Herr, wie langeAustralian Lutherans have sung this tune to the Kaspar Neumann hymn "God, from all eternity." It is a serious, handsome, strongly built melody that deserves to be revived.
Herzliebster JesuAlso known as Father, most holy and Suffering Savior, this is yet another Crüger triumph, appearing in almost every Lutheran hymnal since 1640, and probably many besides - particularly in conjunction with Heermann's long passion hymn "O dearest Jesus, what law hast Thou broken." It is one of the best-known tunes in its meter (18.104.22.168.), so it has also gained more or less currency with such hymns as "Christ, Thou the champion," "Father, most holy," "Lord of our life and God of our salvation," "O Lord, our Father, shall we be confounded," and "Turn, Lord, Thy wrath away." Although I associate some of these hymns with other tunes, the only pairing I consider unfortunate in the above is "Christ, Thou the Champion," whose meter requires a series of slurred phrase-endings, a feminizing effect that favors neither the text nor this stern, mournful tune.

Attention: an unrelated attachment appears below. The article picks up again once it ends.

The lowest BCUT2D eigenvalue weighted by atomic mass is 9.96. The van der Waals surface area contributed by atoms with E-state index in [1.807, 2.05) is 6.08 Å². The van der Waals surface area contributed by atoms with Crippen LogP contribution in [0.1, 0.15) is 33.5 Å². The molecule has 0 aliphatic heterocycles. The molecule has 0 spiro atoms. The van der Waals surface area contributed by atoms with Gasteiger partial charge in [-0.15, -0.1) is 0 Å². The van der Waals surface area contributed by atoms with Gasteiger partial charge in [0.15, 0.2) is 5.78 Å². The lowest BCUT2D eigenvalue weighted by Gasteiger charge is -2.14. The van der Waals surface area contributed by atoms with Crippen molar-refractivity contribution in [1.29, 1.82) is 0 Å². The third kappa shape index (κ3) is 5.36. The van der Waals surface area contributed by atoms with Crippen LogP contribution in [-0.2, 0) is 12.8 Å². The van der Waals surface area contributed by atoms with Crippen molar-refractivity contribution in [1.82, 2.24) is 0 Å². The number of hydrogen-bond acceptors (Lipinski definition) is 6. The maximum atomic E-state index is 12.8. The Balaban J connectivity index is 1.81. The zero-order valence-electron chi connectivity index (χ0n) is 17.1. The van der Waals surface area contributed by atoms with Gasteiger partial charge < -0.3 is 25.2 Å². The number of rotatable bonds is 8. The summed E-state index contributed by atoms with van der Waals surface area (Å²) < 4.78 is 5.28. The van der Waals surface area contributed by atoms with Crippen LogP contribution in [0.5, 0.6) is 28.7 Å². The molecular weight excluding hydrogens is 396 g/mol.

Jesu, meine FreudeRarely identified as Gaudeo, this magnificent melodic jewel is inextricably welded to Johann Franck's classic hymn "Jesus, priceless treasure" - a pairing found in almost every hymnal I have studied. Some books of a Scandinavian persuasion do substitute L. M. Lindeman's Gud skal alting mage, itself a lovely melody that deserves a wider audience. But I would never give up this tune or the many keyboard and choral masterpieces it has inspired.